“Global music” doesn’t always mean music from around the world. Sometimes, it refers to music created right in the United States, but with roots in other cultures.
One example is Latin music, as written and performed by the Mexican-American communities of Arizona and California, who are merging styles that reflect the shared cultural identities between Mexico and the United States.
BlackRock Center for the Arts in Germantown will present such an amalgam in “The New Golden Age of Latin Music,” a program sponsored by globalFEST On the Road, on the evening of Saturday, Feb. 10. This is the touring component of globalFEST’s annual flagship festival.
The mandate of globalFEST, a not-for-profit organization that three East Coast music promoters created in 2003, is to produce an inclusive, world class, multifaceted arts and culture festival that celebrates and showcases cultural diversity and artistic excellence within communities and across the globe. Performances raise the visibility of its artists and give more general music fans the opportunity to discover the excitement of global sounds, explained Cindy Byram, public relations representative for the globalFEST On the Road tour.
In this context, “global” is defined not only by geography — musicians from outside the United States presenting their music to American audiences — but also by the global influences of artists based here,” she added. “Musicians now are exposed to and inspired by music from around the world, and it’s reflected in their own work.”
The band Las Cafeteras formed in 2008 to document the histories of their California neighborhoods through music. Six years later, the musicians left their other jobs to pursue music exclusively. The band’s name derived from Eastside Café, a community space in the East Los Angeles barrio neighborhood where Las Cafeteras members came to study traditional Mexican music and culture. It essentially refers to the fact that the band members were “the folks from the cafe.”
The name also contains a touch of a political statement. In Spanish, as in many languages, when you have a mixed group of males and females, the group name defers to the male plural. As a mixed-gender group, then, the band should have called itself Los Cafeteros, because the name Las Cafeteras would refer only to an all-female group. By keeping the feminine plural form, Byram explained, the group is rejecting the male-centric structure of the language.
Las Cafeteras vocalist, instrumentalist and dancer Hector Flores said that son jarocho, a musical form from Southern Veracruz in Mexico that combines string instruments (jarana), traditional dance (zapateado) and poetry, is a major component of the band’s repertoire. “Son jarocho is a beautiful mix of Indigenous, Spanish, African and Arabic influences that has survived 400 years of colonization,” he said.
Remixing traditional son jarocho sounds, the group adds Afro-Caribbean marimbol and cajón, poetry in English and Spanglish, and instruments like requinto (a small guitar) and quijada (a donkey jawbone).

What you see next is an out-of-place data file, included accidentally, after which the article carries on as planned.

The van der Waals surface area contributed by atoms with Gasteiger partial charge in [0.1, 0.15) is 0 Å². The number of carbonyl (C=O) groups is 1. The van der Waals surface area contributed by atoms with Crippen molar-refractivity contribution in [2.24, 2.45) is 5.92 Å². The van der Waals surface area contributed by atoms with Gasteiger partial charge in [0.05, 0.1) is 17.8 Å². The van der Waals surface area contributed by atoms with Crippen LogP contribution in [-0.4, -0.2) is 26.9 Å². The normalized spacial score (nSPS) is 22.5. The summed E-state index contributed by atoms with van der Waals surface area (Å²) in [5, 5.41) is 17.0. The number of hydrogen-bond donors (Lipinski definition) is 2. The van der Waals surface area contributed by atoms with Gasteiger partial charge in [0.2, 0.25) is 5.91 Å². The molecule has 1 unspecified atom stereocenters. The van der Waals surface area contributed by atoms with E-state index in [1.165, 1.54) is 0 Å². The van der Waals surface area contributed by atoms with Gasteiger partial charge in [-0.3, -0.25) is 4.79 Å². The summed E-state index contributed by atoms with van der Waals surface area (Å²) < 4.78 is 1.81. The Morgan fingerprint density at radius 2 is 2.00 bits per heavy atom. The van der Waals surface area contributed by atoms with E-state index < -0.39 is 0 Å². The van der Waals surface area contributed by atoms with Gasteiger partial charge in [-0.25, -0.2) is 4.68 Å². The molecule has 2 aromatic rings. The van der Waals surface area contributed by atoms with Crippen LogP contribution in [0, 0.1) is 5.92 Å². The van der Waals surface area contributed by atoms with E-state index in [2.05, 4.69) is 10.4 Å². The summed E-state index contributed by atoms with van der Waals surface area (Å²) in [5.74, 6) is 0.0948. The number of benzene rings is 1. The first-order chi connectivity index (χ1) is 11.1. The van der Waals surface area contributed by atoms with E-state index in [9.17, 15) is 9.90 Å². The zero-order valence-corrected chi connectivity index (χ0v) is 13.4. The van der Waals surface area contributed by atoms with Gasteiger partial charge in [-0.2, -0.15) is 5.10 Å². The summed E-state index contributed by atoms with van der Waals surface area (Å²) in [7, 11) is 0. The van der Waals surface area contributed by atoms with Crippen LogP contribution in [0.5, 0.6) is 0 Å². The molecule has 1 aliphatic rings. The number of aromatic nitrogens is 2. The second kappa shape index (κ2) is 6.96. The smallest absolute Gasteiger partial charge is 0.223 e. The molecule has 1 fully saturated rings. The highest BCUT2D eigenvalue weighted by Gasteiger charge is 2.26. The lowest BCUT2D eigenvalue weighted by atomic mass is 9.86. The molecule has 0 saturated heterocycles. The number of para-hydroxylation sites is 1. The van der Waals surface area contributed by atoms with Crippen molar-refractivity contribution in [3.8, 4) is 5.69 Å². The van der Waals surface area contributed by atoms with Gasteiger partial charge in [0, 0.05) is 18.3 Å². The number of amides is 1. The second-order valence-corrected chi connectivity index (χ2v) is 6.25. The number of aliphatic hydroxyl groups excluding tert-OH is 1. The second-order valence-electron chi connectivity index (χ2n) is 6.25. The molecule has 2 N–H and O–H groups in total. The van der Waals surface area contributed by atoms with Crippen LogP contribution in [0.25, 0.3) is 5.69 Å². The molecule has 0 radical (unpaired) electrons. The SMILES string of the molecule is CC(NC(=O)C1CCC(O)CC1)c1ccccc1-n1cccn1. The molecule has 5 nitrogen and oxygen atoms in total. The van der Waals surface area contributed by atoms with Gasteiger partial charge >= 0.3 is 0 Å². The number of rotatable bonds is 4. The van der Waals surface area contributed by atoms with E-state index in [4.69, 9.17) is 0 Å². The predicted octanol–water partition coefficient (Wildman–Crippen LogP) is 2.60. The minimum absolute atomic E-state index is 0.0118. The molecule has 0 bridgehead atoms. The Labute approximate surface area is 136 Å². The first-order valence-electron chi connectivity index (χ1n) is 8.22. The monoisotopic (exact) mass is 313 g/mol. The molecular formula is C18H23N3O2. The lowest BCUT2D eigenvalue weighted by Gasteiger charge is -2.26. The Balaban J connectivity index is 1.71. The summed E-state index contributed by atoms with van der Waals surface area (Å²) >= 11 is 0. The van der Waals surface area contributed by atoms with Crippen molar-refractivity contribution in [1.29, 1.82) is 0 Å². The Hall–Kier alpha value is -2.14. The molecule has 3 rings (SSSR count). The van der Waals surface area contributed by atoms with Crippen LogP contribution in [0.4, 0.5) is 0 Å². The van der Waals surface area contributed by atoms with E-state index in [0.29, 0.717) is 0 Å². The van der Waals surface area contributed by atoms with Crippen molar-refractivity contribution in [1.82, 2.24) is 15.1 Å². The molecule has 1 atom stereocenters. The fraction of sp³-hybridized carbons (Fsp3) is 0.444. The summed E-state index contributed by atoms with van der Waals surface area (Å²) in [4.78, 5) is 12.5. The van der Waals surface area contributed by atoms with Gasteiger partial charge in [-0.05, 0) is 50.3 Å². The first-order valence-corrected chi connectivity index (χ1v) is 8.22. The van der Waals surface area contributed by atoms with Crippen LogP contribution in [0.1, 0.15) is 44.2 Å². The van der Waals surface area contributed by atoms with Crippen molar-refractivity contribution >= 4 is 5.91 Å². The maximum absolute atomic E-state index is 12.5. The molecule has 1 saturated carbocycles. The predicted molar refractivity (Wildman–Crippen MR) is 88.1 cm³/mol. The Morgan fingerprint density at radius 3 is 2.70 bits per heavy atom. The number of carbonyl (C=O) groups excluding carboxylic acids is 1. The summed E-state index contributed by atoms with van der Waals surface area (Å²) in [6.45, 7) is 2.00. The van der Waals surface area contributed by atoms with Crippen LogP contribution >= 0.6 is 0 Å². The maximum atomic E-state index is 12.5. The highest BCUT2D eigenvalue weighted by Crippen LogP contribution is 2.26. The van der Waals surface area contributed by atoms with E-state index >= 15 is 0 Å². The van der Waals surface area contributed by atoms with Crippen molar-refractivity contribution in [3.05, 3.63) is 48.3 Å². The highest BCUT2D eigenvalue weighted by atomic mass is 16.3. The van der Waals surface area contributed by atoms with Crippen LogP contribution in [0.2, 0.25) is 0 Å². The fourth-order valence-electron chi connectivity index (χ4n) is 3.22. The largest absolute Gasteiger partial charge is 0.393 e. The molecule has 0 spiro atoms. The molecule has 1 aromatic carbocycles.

Founded by Sergio Mendoza in 2009, Orkestra Mendoza pays homage to the Latin Big Band sound, mixing influences from Mexico and across Latin America with strings, electronic music and contemporary pop. The band’s repertoire ranges from energetic dance tunes to contemplative ballads, all with a distinctive Latin sound.
The Los Angeles Times has called Las Cafeteras’ sound “a uniquely Angelino mishmash of punk, hip-hop, beat music, cumbia and rock,” which Flores explained as follows: “We never believed in musical borders. We were born and raised in Los Angeles and grew up with all kinds of musical influences–from Tupac to Riot Grrl to Rage Against the Machine to Sonora Dinamita. We all fell in love with son jarocho music, but when we began to create our music, we made it a goal to incorporate our musical influences as performers, singers and poets. Our live performances will take you on a musical journey from the Caribbean to California, from son jarocho to hip-hop, from politics to party.”
The band’s socially conscious messages tell stories of a community “looking for love and fighting for justice in the concrete jungle of East L.A,” Flores said.
Orkestra Mendoza’s music, arranged to suggest a Big Band sound with a touch of lo-fi electronics, speaks of a borderless world in which U.S. culture and Latin traditions come together. “I think it has to do with being near the border,” said Mendoza, who grew up in Nogales, Sonora. “Living in Mexico exposed me to many regional styles of Mexico, such as mariachi. Then, when I was 7, we moved to Arizona.”
After “forgetting” about Latin music for many years, and studying jazz, salsa, ska and “a lot” of classic rock and roll, Mendoza said he “took a little bit from all the styles I had played — including Latin. Today, we just want to rock more. Of course, it is Latin-based, but we like turning up our amps, and consider ourselves a rock band.”
During the show, each band will perform works that show off its distinctive styles and interpretations of Latin musical traditions. The finale will feature both ensembles.
“The New Golden Age of Latin Music” will begin at 8 p.m. Saturday, Feb. 10, in the Mainstage Theatre of BlackRock Center for the Arts, 12901 Town Commons Drive, Germantown. Pre-concert events include food from Señor Tequila’s will be available at $15 per person from 5 to 7 p.m., Las Cafeteras will offer a free interactive workshop on “A People’s History of Music in the United States,” featuring audio and video of past and present artists who, in the band’s words, “risked their careers, as well as their lives, to sing a new song,” from 5:30 to 7 p.m. For concert tickets, $21 to $35, visit www.blackrockcenter.org or call 301-528-2260. Reserved seating includes an onstage option.